New Windows Defender: Tamper Protection, Plus More

John Lister's picture

Microsoft is adding an extra layer of security to Windows 10: it's blocking malware from tampering with Windows Defender.

That's a security tool that's available commercially to businesses but is also built in to Windows 10 without extra cost.

Tamper Protection tackles a rather cheeky tactic used by some malware creators, namely having the malware access Windows Defender and switch off key features. The idea is to reduce the likelihood of malware being detected in action. The feature has been in testing since April, 2019 and is now ready for a public rollout.

Naturally Microsoft is keeping full details of how Tamper Protection works secret, but it appears some of the methods it uses include editing registry entries and using command line instructions.

Five Features Protected

Tamper Protection will mean at least five key Windows Defender features can't be switched off by unauthorized users:

  1. Real-time protection, which tries to catch malware in action rather than waiting for scheduled scans.
     
  2. Cloud-delivered protection, which lets Microsoft update other computers almost immediately when it detects a new threat.
     
  3. Scanning of Internet files before they can be downloaded and opened.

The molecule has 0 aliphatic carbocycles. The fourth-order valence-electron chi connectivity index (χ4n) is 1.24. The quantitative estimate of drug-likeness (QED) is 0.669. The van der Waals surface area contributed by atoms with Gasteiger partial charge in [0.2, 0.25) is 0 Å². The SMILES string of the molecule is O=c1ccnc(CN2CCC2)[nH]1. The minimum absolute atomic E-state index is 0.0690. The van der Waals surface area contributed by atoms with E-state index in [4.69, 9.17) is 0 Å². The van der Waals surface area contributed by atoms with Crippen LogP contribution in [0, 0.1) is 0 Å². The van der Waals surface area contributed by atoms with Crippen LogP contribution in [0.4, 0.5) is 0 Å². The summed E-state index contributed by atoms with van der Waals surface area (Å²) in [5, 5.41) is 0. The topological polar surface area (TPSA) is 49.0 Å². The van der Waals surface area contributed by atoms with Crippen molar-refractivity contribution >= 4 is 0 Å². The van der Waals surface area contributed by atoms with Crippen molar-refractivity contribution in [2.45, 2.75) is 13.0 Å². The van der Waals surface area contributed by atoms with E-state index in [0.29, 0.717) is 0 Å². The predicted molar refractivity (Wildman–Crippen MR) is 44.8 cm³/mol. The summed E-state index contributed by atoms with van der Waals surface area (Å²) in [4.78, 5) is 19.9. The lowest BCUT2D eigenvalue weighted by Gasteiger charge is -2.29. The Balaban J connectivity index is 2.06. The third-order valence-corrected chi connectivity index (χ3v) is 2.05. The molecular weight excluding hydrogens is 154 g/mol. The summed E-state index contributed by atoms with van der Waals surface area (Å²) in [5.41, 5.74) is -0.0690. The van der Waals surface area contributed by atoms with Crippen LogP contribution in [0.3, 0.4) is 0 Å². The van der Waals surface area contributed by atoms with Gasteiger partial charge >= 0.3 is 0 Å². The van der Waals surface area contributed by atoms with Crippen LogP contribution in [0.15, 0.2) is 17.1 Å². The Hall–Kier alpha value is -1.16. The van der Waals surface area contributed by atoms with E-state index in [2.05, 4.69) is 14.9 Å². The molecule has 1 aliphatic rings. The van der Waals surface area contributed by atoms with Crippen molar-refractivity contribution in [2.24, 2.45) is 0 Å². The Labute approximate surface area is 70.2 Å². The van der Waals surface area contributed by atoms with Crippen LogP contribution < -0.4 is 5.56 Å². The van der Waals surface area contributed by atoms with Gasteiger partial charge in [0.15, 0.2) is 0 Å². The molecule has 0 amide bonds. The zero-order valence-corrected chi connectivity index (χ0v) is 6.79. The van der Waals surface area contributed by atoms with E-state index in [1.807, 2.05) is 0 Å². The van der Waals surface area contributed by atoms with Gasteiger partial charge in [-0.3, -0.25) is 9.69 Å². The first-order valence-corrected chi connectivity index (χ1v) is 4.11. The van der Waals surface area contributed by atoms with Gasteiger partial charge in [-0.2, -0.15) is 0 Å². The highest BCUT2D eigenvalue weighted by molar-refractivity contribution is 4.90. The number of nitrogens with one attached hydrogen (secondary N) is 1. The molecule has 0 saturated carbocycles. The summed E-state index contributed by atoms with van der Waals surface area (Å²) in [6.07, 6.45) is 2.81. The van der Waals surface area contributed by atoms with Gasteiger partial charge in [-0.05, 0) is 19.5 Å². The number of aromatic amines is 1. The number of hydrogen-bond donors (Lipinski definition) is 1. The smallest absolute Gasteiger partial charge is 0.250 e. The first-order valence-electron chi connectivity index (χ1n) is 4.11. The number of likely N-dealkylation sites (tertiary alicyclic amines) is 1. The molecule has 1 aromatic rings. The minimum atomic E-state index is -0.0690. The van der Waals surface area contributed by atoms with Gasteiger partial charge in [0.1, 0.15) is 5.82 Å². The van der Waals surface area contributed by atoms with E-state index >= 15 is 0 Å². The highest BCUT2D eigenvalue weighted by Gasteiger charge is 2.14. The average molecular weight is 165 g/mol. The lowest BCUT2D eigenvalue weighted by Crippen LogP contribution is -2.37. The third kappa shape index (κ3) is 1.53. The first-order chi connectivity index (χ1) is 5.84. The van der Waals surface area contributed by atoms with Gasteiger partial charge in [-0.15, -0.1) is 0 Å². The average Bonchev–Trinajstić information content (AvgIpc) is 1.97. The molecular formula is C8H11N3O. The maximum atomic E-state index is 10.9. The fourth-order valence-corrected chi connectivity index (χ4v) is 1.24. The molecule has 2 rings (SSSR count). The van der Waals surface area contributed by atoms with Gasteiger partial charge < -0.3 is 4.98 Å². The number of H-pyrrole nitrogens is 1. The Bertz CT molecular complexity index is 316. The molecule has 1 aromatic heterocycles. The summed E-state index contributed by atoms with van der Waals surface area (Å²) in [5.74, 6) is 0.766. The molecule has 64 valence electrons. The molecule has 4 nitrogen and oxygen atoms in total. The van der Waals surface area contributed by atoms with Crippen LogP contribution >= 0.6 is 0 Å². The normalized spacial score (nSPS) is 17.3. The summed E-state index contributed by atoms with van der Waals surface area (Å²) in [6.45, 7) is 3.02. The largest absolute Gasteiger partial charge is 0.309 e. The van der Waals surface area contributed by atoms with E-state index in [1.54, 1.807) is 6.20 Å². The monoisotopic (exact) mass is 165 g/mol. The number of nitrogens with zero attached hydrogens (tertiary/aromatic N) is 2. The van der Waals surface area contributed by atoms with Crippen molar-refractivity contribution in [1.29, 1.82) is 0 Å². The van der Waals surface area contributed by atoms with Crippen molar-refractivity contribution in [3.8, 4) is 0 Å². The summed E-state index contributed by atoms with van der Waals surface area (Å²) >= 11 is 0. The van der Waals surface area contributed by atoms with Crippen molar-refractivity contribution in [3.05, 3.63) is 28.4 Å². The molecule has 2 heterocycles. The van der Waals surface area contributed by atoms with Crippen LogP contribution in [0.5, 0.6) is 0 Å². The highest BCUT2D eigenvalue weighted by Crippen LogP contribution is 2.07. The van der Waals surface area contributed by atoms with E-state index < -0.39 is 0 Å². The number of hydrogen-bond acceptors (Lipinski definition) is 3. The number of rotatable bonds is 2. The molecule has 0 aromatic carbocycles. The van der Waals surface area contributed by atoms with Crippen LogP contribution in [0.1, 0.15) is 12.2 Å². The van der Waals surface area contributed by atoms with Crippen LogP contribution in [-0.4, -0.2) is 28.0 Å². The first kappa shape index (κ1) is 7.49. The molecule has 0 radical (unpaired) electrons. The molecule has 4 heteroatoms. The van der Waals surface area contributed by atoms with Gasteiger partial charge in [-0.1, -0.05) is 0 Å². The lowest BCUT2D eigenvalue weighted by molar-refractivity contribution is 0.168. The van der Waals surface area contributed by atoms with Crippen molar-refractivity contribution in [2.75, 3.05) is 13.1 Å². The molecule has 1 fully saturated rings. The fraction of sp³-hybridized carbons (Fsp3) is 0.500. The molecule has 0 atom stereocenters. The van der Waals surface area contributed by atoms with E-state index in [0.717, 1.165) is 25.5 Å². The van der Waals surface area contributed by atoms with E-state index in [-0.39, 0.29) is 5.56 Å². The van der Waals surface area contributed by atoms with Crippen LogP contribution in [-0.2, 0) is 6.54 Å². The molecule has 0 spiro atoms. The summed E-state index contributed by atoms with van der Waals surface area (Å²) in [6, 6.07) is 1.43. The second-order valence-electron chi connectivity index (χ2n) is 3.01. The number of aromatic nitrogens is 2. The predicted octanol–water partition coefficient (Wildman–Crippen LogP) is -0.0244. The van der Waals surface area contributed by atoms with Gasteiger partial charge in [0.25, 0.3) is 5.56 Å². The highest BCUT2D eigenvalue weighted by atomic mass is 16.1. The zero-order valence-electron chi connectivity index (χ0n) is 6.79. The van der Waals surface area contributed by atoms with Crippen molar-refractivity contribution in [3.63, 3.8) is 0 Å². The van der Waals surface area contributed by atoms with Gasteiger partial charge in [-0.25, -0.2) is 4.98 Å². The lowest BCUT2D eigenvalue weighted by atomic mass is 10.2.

4. Behavior monitoring to spot suspicious activity and files based on what's happening, rather than simply checking a known blacklist.
     
  5. Security updates so Windows Defender has the latest list of known threats.

For home users, Tamper Protection will be switched on by default. It can be disabled, though for most people there would be no reason to do so.

For businesses users, it's up to system administrators whether they use it. If so, they will get an alert whenever Tamper Protection blocks an attempt to disable a Windows Defender feature. (Source: microsoft.com)

Update Breaks Scans

Of course, it wouldn't be a Microsoft story in 2019 without a sub-plot about an update breaking something else. Microsoft has now confirmed a recent update to Windows Defender had a rather unfortunate side effect.

Typically a Windows Defender scan takes a substantial amount of time to complete, because it scans the entire hard drive. Unfortunately, a recent update broke Windows Defender such that the scan finished prematurely, and only after a handful of files were scanned.

The good news is Microsoft quickly fixed the issue and released a new update that should install automatically. (Source: computing.com)

What's Your Opinion?

Are you happy to hear this news? Do you ever tweak the Windows Defender settings? Do you rely on Windows' built-in security or use third party security tools?

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